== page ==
Textile Folding -Inspiring a Creative Spirit

The art of folding can be practiced with different mediums and materials. Kate Barber  is a textile artist from Exeter, Rhode Island who weaves and colors her own cloth. She then uses this fabric to compose delicate pleated art pieces much like the tessellations that are familiar to origami artists. I asked Kate about her sources of inspiration and work process.

What inspired you to start pleating your woven fabric?

I love texture, especially in cloth, and much of my weaving over the years has been a quest for different ways to create texture. Pleating is one of many ways to do this; it creates a wonderful dimensionality and tension in fabric.
Pleating is a technique I had been considering for many years, but just hadn’t gotten around to experimenting with it.
Of course, once I set off in this direction, I began to see pleats and folds everywhere – in patterns in the sand, in corrugated cardboard, in leaves, in the surface of the earth – and this continued to inspire and excite me.

Describe the process you follow in making one of your pieces.

  • I weave a ground cloth with supplementary gathering threads that float over and under the surface of the ground cloth.
  • These gathering threads can be woven in either a vertical or horizontal direction, or sometimes both, depending on the effect I want.process 01
  • The gathering thread is very strong and is used to pull up and gather the cloth after it is removed from the loom.
  • After the cloth is gathered, these threads are knotted securely.process 02
  • To set the pleats, I steam the gathered and knotted cloth and then let it dry completely.
  • Once it’s dry, I carefully cut and remove the gathering threads. The pleated pattern remains in the ground cloth.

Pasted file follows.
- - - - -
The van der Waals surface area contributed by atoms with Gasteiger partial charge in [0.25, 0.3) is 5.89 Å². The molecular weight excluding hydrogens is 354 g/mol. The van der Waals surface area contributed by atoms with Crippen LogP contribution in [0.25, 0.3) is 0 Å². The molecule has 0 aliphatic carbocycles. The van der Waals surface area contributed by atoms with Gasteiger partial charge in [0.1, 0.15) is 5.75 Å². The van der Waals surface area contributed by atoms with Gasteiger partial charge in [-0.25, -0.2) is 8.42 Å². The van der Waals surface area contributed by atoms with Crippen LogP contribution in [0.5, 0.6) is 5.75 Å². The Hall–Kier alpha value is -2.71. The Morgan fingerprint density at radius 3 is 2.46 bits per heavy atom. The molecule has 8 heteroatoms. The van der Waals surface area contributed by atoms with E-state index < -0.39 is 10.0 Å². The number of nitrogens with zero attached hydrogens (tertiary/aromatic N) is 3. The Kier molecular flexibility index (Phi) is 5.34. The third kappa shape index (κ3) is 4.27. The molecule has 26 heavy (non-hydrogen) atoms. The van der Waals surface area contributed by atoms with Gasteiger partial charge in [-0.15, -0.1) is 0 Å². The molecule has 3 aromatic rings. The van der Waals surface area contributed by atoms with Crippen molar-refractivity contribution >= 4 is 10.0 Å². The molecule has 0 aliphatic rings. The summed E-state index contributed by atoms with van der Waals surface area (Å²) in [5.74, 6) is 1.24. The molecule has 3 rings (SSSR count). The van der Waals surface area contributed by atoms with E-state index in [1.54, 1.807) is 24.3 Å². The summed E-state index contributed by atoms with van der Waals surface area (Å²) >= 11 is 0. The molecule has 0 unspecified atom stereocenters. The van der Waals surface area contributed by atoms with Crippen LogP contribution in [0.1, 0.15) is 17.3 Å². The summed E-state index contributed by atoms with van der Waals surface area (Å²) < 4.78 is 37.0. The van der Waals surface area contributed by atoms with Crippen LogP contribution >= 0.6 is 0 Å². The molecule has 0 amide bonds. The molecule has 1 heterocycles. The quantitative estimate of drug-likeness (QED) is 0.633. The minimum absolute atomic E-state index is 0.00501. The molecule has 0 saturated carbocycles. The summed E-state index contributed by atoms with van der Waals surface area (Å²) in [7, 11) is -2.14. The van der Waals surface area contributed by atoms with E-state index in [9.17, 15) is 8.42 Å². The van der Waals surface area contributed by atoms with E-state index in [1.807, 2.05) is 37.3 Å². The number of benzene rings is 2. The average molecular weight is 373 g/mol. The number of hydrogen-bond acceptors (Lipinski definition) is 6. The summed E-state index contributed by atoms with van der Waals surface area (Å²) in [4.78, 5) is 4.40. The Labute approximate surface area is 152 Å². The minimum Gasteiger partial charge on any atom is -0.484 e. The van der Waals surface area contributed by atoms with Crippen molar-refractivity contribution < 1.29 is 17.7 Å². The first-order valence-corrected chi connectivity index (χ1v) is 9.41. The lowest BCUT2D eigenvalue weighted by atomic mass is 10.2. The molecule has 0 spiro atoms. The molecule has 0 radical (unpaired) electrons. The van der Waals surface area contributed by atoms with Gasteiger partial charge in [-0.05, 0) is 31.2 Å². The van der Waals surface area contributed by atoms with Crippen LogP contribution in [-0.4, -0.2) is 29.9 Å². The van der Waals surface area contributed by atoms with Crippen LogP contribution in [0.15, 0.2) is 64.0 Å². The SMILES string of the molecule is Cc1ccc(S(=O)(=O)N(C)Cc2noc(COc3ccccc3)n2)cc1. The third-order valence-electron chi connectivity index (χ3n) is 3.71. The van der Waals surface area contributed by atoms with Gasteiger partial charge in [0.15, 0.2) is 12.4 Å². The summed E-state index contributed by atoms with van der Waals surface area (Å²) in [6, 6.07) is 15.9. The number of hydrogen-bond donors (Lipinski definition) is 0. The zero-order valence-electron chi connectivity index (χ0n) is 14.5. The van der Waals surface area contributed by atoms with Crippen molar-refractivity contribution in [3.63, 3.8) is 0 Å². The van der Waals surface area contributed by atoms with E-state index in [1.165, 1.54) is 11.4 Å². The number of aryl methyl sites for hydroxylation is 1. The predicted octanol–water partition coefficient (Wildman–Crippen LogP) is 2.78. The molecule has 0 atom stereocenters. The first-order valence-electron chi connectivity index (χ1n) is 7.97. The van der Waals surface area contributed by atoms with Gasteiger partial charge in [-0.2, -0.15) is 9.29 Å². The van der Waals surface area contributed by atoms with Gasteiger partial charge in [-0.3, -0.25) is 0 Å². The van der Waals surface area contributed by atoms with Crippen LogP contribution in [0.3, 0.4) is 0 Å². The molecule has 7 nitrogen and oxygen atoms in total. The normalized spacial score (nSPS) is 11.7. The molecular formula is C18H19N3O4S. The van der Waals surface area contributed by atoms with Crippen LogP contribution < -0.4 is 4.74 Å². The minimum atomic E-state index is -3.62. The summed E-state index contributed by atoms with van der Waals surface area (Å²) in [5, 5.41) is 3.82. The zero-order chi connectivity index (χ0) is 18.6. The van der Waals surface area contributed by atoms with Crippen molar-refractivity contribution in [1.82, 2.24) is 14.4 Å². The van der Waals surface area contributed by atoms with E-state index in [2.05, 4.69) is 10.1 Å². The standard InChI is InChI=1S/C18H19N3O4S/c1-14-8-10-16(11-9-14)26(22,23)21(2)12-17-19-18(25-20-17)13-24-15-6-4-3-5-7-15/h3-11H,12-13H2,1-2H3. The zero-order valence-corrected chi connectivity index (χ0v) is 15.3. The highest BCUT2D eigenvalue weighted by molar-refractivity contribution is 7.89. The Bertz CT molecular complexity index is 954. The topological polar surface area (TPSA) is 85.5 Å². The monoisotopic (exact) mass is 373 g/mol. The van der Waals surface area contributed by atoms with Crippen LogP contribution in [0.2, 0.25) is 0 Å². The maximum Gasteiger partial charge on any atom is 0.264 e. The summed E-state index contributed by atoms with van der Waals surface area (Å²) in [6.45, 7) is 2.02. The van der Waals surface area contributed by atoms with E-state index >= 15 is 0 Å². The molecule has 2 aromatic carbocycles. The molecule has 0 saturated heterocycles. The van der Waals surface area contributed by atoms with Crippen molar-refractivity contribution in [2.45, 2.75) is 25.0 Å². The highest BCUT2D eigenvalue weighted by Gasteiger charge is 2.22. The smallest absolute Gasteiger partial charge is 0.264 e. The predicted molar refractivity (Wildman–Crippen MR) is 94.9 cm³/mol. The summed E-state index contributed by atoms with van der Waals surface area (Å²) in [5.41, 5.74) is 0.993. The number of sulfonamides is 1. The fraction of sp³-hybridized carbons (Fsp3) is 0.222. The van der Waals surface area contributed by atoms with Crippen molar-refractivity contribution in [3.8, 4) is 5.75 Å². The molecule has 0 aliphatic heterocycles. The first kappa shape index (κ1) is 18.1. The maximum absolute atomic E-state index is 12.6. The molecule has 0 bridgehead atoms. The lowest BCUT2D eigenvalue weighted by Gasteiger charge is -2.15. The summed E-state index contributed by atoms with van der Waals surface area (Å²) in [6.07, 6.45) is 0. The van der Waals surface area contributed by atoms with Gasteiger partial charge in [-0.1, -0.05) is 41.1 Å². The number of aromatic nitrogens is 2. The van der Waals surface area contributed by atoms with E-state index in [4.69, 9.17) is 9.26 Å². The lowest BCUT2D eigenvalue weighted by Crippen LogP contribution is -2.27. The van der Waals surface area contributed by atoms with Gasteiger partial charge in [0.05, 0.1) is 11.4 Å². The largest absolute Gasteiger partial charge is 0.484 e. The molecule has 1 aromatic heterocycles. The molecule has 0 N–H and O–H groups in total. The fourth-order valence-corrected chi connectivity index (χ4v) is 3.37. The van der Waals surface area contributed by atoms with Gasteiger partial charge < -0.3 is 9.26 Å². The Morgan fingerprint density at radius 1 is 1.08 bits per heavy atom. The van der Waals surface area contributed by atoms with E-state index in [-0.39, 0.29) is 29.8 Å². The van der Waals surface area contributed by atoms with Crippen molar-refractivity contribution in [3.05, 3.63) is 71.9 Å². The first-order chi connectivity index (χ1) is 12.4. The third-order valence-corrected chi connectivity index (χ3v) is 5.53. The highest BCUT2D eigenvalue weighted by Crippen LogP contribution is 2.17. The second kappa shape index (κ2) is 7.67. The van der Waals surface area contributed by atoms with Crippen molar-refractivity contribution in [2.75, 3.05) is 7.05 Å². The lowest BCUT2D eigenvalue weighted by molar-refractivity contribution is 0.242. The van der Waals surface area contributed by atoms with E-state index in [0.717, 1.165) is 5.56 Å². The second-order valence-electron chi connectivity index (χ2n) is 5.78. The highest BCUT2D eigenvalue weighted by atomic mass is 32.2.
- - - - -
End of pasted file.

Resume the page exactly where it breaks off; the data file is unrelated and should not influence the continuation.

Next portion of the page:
process 03

How does intuition and the sense of play help you in developing your pieces?

Before I begin to create a new body of work, I allow myself several weeks in my studio to play, without any agenda or set plan about what to make. Play gives me room to try anything and everything, without the concern for the finished product. It is emboldening, exciting, and liberating.

And surprises happen during play. These surprises are often the beginning of a new idea. As I begin to work out a new idea, my intuition – about color, shape, proportion, the nature of the materials I’m working with, etc. – kicks in.

Although, ultimately, planning becomes an important part of the process, in the early stages working loosely keeps the ideas fresh.

What would you recommend to others as a way to encourage a creative spirit?

  • Finding time, and the spaciousness time allows, is so important to unleashing the creative spirit. Carve out time – even if it’s a few hours – where you allow yourself to simply play.
  • Ask yourself “what if?” a lot, and don’t be afraid to try anything.
  • Quiet the critical voice in your head.
  • And spend time with other creative people and things that inspire you – books, art, nature, etc.
“Winged” ~ Kate Barber
“Gather” (Detail) ~ Kate Barber

Forward Folding, a lovely collection of Kate Barber’s work is in view at the AS220 Gallery in Providence, RI. July 5 to July 30, 2016. Opening reception July 9, 5-7.

~ Photos courtesy of Kate Barber.

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